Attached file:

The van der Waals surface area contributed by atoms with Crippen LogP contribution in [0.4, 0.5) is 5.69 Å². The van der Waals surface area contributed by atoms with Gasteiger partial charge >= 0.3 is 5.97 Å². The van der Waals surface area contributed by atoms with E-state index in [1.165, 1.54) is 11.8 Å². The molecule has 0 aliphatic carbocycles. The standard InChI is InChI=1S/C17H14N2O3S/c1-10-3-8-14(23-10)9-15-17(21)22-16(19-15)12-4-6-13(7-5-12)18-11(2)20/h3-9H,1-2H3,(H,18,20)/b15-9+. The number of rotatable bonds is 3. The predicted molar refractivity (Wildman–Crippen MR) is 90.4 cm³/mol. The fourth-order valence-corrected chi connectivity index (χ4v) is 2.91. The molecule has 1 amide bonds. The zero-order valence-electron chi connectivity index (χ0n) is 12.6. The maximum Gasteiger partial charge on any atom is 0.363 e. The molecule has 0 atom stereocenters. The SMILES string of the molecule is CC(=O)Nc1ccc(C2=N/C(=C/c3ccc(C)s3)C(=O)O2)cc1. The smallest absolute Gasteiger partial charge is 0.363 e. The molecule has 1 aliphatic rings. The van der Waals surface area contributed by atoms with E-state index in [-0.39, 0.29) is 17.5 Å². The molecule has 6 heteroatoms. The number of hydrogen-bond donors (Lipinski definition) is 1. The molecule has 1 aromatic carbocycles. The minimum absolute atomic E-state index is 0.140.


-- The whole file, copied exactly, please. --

The van der Waals surface area contributed by atoms with Crippen LogP contribution in [0.4, 0.5) is 5.69 Å². The van der Waals surface area contributed by atoms with Gasteiger partial charge >= 0.3 is 5.97 Å². The van der Waals surface area contributed by atoms with E-state index in [1.165, 1.54) is 11.8 Å². The molecule has 0 aliphatic carbocycles. The standard InChI is InChI=1S/C17H14N2O3S/c1-10-3-8-14(23-10)9-15-17(21)22-16(19-15)12-4-6-13(7-5-12)18-11(2)20/h3-9H,1-2H3,(H,18,20)/b15-9+. The number of rotatable bonds is 3. The predicted molar refractivity (Wildman–Crippen MR) is 90.4 cm³/mol. The fourth-order valence-corrected chi connectivity index (χ4v) is 2.91. The molecule has 1 amide bonds. The zero-order valence-electron chi connectivity index (χ0n) is 12.6. The maximum Gasteiger partial charge on any atom is 0.363 e. The molecule has 0 atom stereocenters. The SMILES string of the molecule is CC(=O)Nc1ccc(C2=N/C(=C/c3ccc(C)s3)C(=O)O2)cc1. The smallest absolute Gasteiger partial charge is 0.363 e. The molecule has 1 aliphatic rings. The van der Waals surface area contributed by atoms with E-state index in [-0.39, 0.29) is 17.5 Å². The molecule has 6 heteroatoms. The number of hydrogen-bond donors (Lipinski definition) is 1. The molecule has 1 aromatic carbocycles. The minimum absolute atomic E-state index is 0.140.